Tag Archives: heroism

No martyrdom in Druidry?

I have on a number of occasions described Druidry as a tradition which does not reward or encourage martyrdom. There are no tales of Druid martyrs, and there is no encouragement to suffer. Except…

I’ve also been thinking lately about how many Celtic stories feature heroic death. Heroism was celebrated in many of our ancestral cultures – the Germanic and Scandinavian peoples were big on it too. Proper heroes risk death, for a cause, for the tribe, for glory, to uphold their honour… and may well encounter it.

Martyrdom and heroism both work on the same basic principle that acting well and upholding your beliefs regardless of the risk or cost, is more important that whether you suffer or die. We tend to see martyrdom in religious terms and heroism as more worldly, but when your spiritual path doesn’t separate the spiritual from the physical, that division isn’t worth much. Heroism suggests personal glory, martyrdom is supposed to be more self effacing… except I think we know that doesn’t hold up because religions with martyrdom elements celebrate their martyrs.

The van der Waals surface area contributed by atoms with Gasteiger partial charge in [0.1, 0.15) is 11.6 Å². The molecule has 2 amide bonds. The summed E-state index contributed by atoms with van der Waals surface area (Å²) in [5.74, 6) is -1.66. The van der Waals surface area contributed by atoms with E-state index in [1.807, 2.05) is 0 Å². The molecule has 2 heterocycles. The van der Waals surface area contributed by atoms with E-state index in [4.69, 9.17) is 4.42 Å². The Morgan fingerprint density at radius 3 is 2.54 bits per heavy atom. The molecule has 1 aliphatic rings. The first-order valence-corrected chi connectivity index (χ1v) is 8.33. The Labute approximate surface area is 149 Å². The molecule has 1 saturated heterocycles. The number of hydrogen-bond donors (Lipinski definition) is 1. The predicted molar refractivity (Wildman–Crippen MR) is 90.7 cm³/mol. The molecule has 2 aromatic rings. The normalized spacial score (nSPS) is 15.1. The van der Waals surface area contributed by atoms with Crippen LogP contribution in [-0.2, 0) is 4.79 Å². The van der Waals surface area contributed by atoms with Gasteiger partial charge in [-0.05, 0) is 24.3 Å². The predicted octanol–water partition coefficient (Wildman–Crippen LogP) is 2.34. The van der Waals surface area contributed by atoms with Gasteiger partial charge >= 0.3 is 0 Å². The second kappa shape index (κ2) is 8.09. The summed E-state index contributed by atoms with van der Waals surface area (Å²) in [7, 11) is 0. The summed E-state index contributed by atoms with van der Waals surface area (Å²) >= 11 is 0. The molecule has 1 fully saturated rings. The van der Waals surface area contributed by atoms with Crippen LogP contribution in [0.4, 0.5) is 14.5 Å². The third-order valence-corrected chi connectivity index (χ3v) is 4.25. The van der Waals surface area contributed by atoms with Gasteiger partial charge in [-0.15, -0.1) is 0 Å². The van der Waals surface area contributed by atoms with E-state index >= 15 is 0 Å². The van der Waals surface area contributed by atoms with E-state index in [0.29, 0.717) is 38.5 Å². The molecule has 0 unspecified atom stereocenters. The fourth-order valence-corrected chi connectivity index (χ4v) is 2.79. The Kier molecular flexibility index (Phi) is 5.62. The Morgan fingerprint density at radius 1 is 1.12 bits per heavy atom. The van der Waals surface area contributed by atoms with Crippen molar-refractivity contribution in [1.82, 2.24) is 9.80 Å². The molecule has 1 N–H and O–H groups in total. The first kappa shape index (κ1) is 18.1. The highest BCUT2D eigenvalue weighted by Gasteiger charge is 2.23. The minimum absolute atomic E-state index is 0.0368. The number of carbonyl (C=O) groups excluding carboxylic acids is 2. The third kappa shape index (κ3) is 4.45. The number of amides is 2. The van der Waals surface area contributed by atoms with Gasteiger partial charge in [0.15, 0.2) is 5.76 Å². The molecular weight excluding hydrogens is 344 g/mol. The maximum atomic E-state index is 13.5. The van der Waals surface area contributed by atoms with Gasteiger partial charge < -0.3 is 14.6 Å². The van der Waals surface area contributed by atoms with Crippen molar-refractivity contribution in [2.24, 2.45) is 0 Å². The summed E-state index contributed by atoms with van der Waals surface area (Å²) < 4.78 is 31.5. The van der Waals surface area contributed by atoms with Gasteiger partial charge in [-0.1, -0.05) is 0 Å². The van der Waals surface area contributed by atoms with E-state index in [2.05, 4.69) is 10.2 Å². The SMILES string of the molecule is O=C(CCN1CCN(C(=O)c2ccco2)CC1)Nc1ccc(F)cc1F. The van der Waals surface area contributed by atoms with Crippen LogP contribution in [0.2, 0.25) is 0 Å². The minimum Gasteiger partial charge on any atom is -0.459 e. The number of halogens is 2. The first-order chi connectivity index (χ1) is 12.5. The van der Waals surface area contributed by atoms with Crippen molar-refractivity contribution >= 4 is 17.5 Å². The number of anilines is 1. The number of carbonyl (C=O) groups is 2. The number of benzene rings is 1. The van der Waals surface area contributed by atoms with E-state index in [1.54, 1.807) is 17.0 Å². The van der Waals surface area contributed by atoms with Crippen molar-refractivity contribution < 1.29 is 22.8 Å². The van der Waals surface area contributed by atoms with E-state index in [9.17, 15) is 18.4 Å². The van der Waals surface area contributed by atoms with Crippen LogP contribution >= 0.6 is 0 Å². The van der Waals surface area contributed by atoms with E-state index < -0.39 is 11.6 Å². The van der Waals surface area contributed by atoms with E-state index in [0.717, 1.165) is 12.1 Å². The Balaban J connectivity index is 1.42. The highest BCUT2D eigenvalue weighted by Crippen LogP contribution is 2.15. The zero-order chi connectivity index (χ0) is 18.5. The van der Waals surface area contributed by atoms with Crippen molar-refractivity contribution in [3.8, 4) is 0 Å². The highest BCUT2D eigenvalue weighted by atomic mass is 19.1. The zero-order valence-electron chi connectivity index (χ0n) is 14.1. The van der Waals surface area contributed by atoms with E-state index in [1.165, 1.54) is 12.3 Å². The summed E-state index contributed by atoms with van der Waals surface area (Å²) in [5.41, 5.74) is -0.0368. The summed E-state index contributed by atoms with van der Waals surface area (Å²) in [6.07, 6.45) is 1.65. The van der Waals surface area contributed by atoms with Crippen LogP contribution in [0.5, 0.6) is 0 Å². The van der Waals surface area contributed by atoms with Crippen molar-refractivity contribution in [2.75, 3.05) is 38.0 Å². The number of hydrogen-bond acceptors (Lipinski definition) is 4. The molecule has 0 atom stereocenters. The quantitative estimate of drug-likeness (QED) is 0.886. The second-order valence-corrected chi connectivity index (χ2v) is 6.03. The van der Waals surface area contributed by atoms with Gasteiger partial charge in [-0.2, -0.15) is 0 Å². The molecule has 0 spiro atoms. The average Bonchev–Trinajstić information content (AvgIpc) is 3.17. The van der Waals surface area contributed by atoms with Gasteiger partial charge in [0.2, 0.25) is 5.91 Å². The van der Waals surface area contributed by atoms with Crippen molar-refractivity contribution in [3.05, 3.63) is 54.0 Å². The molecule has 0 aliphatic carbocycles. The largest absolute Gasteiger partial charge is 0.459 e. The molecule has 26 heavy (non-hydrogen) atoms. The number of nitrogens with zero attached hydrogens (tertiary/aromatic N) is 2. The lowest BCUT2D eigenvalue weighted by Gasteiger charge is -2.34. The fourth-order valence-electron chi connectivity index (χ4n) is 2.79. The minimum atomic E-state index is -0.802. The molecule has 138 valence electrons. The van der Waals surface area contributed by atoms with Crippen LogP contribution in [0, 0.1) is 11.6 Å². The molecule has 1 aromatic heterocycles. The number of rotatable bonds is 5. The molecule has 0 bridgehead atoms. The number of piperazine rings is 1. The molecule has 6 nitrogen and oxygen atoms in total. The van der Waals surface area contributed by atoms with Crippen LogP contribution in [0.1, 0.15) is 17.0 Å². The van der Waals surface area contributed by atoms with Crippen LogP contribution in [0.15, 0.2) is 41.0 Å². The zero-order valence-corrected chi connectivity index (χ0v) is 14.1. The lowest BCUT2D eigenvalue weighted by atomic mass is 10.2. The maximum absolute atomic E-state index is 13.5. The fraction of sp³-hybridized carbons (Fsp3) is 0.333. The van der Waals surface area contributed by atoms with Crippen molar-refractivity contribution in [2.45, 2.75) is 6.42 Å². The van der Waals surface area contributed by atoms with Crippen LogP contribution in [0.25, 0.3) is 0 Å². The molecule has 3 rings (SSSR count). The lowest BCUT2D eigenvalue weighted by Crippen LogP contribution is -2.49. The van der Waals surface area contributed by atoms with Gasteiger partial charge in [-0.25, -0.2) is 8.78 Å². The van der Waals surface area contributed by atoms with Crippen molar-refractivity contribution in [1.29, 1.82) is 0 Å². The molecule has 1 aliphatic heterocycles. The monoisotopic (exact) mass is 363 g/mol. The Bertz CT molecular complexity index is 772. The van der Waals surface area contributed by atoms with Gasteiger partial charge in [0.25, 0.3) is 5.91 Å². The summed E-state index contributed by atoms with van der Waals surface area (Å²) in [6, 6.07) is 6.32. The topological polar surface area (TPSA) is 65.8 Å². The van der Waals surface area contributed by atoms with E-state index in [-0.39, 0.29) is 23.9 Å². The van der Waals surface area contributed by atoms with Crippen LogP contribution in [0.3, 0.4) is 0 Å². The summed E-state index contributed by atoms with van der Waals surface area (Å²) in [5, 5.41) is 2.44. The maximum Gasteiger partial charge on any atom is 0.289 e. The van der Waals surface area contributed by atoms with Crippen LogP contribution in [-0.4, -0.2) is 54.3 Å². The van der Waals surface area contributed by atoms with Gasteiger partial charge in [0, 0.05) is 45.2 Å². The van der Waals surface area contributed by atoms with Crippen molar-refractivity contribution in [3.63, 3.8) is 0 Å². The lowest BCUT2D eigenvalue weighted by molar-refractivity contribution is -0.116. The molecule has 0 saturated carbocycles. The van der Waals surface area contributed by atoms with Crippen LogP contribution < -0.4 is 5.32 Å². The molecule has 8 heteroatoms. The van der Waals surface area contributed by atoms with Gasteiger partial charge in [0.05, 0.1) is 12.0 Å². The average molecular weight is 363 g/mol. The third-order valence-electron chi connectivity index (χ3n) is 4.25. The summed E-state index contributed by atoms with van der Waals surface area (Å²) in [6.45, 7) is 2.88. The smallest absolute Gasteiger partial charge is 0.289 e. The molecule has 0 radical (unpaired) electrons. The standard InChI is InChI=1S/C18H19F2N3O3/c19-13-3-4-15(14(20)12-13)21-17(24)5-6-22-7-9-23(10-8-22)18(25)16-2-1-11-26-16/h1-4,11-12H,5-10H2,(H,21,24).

It’s not even clarified by the issue of death – yes, martyrs normally die for the cause, but the Celts invented the White Martyrdom – leaving your ancestral community for the church, which was such a huge personal sacrifice that it counted as a form of martyrdom.

In fact, regardless of which term you favour, ‘sacrifice’ or the willingness to be sacrificed is definitely part of the deal.

‘Martyr’ can be flung as an insult where ‘hero’ lends itself far less. Calling someone a martyr can imply needless suffering, a form of attention seeking, smugness, holier than thou attitudes and other less desirable things. To make ‘hero’ an insult depends on using it ironically, and does not come so easily, I find.

Both are social constructs. If no one is looking who cares as you bleed to death, you will be neither hero, nor martyr, just corpse.